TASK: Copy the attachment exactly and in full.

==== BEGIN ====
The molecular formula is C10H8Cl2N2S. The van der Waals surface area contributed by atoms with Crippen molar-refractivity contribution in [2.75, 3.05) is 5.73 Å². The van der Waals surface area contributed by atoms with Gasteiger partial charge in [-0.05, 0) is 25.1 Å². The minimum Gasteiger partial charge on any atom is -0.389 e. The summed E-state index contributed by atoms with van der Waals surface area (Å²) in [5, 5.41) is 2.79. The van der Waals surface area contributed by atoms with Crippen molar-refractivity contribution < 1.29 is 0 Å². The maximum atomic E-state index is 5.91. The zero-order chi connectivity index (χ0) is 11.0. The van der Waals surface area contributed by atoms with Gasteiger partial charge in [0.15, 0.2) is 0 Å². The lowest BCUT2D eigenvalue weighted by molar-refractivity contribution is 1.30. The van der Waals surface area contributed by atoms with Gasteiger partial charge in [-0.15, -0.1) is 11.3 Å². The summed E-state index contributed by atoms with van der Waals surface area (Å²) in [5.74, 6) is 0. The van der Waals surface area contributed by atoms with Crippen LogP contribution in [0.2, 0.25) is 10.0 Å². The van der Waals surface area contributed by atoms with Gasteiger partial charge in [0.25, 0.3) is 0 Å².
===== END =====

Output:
The molecular formula is C10H8Cl2N2S. The van der Waals surface area contributed by atoms with Crippen molar-refractivity contribution in [2.75, 3.05) is 5.73 Å². The van der Waals surface area contributed by atoms with Gasteiger partial charge in [-0.05, 0) is 25.1 Å². The minimum Gasteiger partial charge on any atom is -0.389 e. The summed E-state index contributed by atoms with van der Waals surface area (Å²) in [5, 5.41) is 2.79. The van der Waals surface area contributed by atoms with Crippen molar-refractivity contribution < 1.29 is 0 Å². The maximum atomic E-state index is 5.91. The zero-order chi connectivity index (χ0) is 11.0. The van der Waals surface area contributed by atoms with Gasteiger partial charge in [0.15, 0.2) is 0 Å². The lowest BCUT2D eigenvalue weighted by molar-refractivity contribution is 1.30. The van der Waals surface area contributed by atoms with Gasteiger partial charge in [-0.15, -0.1) is 11.3 Å². The summed E-state index contributed by atoms with van der Waals surface area (Å²) in [5.74, 6) is 0. The van der Waals surface area contributed by atoms with Crippen LogP contribution in [0.2, 0.25) is 10.0 Å². The van der Waals surface area contributed by atoms with Gasteiger partial charge in [0.25, 0.3) is 0 Å².